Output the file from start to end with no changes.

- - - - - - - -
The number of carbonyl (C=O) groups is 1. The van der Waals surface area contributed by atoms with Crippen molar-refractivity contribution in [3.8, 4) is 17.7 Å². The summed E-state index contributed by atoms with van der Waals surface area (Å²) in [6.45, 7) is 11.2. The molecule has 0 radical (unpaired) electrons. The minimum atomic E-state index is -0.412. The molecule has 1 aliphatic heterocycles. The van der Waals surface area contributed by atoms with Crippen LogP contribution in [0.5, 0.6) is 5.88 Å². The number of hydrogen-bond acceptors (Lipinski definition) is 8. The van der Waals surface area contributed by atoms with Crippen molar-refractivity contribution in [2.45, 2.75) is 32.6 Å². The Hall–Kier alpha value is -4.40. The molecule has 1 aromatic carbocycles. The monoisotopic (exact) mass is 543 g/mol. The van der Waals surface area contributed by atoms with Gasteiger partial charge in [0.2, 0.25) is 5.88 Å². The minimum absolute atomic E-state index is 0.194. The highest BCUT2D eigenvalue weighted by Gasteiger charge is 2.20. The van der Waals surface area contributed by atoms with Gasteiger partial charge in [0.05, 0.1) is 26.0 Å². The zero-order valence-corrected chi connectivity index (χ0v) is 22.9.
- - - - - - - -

The number of carbonyl (C=O) groups is 1. The van der Waals surface area contributed by atoms with Crippen molar-refractivity contribution in [3.8, 4) is 17.7 Å². The summed E-state index contributed by atoms with van der Waals surface area (Å²) in [6.45, 7) is 11.2. The molecule has 0 radical (unpaired) electrons. The minimum atomic E-state index is -0.412. The molecule has 1 aliphatic heterocycles. The van der Waals surface area contributed by atoms with Crippen LogP contribution in [0.5, 0.6) is 5.88 Å². The number of hydrogen-bond acceptors (Lipinski definition) is 8. The van der Waals surface area contributed by atoms with Crippen molar-refractivity contribution in [2.45, 2.75) is 32.6 Å². The Hall–Kier alpha value is -4.40. The molecule has 1 aromatic carbocycles. The monoisotopic (exact) mass is 543 g/mol. The van der Waals surface area contributed by atoms with Gasteiger partial charge in [0.2, 0.25) is 5.88 Å². The minimum absolute atomic E-state index is 0.194. The highest BCUT2D eigenvalue weighted by Gasteiger charge is 2.20. The van der Waals surface area contributed by atoms with Gasteiger partial charge in [0.05, 0.1) is 26.0 Å². The zero-order valence-corrected chi connectivity index (χ0v) is 22.9.